My Transition Hours’ launch: Nigerian, ECOWAS leaders celebrate Goodluck’s statemanship
The formal launch of the book authored by former President Goodluck Jonathan on Tuesday at the Transcorp Hilton Hotel Abuja provided an apple opportunity to celebrate the former president for his act of statesmanship during the 2015 general elections.
The former military head of state, Abdulasalmi Abubakar who midwifed the current democratic governance in 1999 stressed that Nigeria was not at war today because of the decision by Mr Jonathan to concede defeat during the 2015 election.
“We cannot thank you enough for the peace we are having in the country today; for the peaceful transition we had when you freely and voluntarily conceded defeat,” Mr Abubakar said.
Mr Abubakar said “By your decision, you have shown that you love your country more than you love power”.
The former president of Ghana, John Mahama, described Dr Jonathan was more of an academic who found himself in politics. “He is not your typical politician,” he enthused.
He noted that Dr Jonathan was in leadership with a “relaxed approach” which was why he succeeded as a leader.
The former Ghanaian said he shared similarities with Dr Jonathan and they became close when as vice presidents, they often met at the African Union summits and other meetings representing their principals.
He also said they both became president after the passing on of their presidents in office.
Former President Mahama described Dr Jonathan as “not talkative, reasonable and level headed in politics”.
“For him politics was not a matter of life and death. His decision in 2015 was not surprising to me at all,” he said.
Mahama also recalled that at the height of vote counting after the 2015 election and because of his closeness to Dr Jonathan, he received lots of calls from members of the international community especially from the UK and USA “asking me to speak to my friend to accept defeat”.
“They were afraid that like a typical African leader he would try to hold on to power.
“But I told them there was no need, Jonathan is a good man and he would do the right thing,” he said.
Mr Mahama further noted that like Dr Jonathan, he lost his bid for a second term in 2016.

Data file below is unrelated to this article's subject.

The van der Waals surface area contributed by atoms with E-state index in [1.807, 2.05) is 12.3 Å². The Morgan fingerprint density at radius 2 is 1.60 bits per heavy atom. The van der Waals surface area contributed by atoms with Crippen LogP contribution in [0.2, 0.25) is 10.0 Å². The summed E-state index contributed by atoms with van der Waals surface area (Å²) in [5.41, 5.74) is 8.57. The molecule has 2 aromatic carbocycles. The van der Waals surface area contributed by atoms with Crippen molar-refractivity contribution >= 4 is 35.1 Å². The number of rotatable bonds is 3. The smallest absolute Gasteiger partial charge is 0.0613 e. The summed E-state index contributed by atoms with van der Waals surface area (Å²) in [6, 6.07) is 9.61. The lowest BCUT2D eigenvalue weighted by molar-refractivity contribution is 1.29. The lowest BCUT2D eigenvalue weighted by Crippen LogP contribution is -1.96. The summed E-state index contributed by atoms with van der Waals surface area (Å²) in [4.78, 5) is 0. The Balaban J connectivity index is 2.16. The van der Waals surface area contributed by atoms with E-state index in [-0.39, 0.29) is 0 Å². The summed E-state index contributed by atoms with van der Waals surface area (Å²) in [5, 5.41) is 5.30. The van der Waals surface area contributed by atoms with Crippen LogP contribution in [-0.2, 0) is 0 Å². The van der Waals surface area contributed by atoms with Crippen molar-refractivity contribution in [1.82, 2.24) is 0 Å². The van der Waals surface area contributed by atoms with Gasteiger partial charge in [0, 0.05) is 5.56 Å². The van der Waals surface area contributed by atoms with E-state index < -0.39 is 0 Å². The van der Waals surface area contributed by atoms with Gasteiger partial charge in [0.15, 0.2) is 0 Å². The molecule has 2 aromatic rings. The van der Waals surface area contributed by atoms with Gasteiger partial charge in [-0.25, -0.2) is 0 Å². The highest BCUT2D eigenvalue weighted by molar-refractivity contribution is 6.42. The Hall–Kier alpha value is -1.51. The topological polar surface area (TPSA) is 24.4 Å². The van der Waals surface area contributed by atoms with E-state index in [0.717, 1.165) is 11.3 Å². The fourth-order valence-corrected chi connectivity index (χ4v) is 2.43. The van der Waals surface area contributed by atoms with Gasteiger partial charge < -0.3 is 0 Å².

“I also graciously called my opponent and congratulated him conceding defeat in the election.
“When the history of Nigerian democracy is written, President Jonathan’s name will be written in gold,” Mr Mahama said.
President Muhammadu Buhari, who was represented by Secretary to the Government of the Federation (SGF) Boss Mustapha, heaped prayers and praises on his predecessor, noting that his best days are yet ahead.
He saluted Jonathan’s statesmanship and courage at conceding defeat even while collation was ongoing. “I thank you for being a true democrat,” he said.
Buhari said Jonathan’s action had made him a patriotic leader and earned him popularity before world and African leaders. According to him, “You (Jonathan) are a leader of the past, of now and of the future; you will rise again. I wish you the best you wish yourself.”
Jonathan, in a brief thank-you remark, said the book has words of advice on how best to fight corruption and vote buying. “The question of vote buying is becoming scandalous. We should be careful with inducement of voters,” he stated.
Obasanjo welcomed Jonathan to the camp of authors and congratulated the celebrant for enjoying a peaceful retirement. He charged Jonathan and other former leaders to discharge their “residual responsibility by continuing to serve the people.”
He said: “There is still no substitute to democracy when all is said and done because it unifies.” He warned: “But if democracy gets to the hands of hooligans in politics, it can be abused and misused.”
Before rounding off on his remarks, he tickled the audience by “acknowledging the presence of my former vice president.” Until their recent reconciliation, Obasanjo and the aforementioned, now presidential candidate of the Peoples Democratic Party (PDP) Atiku Abubakar, had been in a cold war.
Dr Jonathan’s vice, Namadi Sambo, who also spoke briefly, said Mr Jonathan helped greatly in consolidating Nigerian democracy.
He also disclosed that Dr Jonathan as president made appointments purely based on merit.
Mr Sambo gave an example by saying he was selected as a vice president by Dr Jonathan at a time he was campaigning for someone else to be selected.
He also said Dr Jonathan appointed former national chairman of Independent National Electoral commission, (INEC) Professor Attahiru Jega, “whom he never met”.
Giving further insight into how Dr Jonathan worked as a president, Mr Sambo recalled that when an outbreak of Ebola virus in Nigeria was announced in 2014, the president, who returned from an official trip to the USA by 5a.m. convened an emergency meeting in his office by 7a.m. where measures were taken to tackle the outbreak.